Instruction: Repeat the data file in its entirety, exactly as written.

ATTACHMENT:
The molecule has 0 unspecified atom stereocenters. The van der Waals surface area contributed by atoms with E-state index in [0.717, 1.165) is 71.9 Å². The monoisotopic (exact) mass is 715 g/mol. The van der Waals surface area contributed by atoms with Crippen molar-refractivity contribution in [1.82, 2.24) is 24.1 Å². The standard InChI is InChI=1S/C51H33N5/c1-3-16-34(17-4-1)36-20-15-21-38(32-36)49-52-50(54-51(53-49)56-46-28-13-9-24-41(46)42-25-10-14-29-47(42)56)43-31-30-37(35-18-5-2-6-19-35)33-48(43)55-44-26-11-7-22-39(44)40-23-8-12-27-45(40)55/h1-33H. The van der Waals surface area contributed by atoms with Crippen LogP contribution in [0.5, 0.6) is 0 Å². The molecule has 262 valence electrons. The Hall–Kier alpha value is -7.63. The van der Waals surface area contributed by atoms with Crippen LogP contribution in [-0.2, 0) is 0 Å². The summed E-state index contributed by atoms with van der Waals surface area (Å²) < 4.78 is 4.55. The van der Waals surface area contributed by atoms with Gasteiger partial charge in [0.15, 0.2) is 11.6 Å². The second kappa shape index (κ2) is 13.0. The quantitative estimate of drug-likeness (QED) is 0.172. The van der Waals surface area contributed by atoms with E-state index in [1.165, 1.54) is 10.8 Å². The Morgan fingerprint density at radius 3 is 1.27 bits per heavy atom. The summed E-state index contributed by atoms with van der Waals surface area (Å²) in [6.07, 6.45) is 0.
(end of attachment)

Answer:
The molecule has 0 unspecified atom stereocenters. The van der Waals surface area contributed by atoms with E-state index in [0.717, 1.165) is 71.9 Å². The monoisotopic (exact) mass is 715 g/mol. The van der Waals surface area contributed by atoms with Crippen molar-refractivity contribution in [1.82, 2.24) is 24.1 Å². The standard InChI is InChI=1S/C51H33N5/c1-3-16-34(17-4-1)36-20-15-21-38(32-36)49-52-50(54-51(53-49)56-46-28-13-9-24-41(46)42-25-10-14-29-47(42)56)43-31-30-37(35-18-5-2-6-19-35)33-48(43)55-44-26-11-7-22-39(44)40-23-8-12-27-45(40)55/h1-33H. The van der Waals surface area contributed by atoms with Crippen LogP contribution in [0.5, 0.6) is 0 Å². The molecule has 262 valence electrons. The Hall–Kier alpha value is -7.63. The van der Waals surface area contributed by atoms with Crippen LogP contribution in [-0.2, 0) is 0 Å². The summed E-state index contributed by atoms with van der Waals surface area (Å²) < 4.78 is 4.55. The van der Waals surface area contributed by atoms with Gasteiger partial charge in [0.15, 0.2) is 11.6 Å². The second kappa shape index (κ2) is 13.0. The quantitative estimate of drug-likeness (QED) is 0.172. The van der Waals surface area contributed by atoms with E-state index in [1.165, 1.54) is 10.8 Å². The Morgan fingerprint density at radius 3 is 1.27 bits per heavy atom. The summed E-state index contributed by atoms with van der Waals surface area (Å²) in [6.07, 6.45) is 0.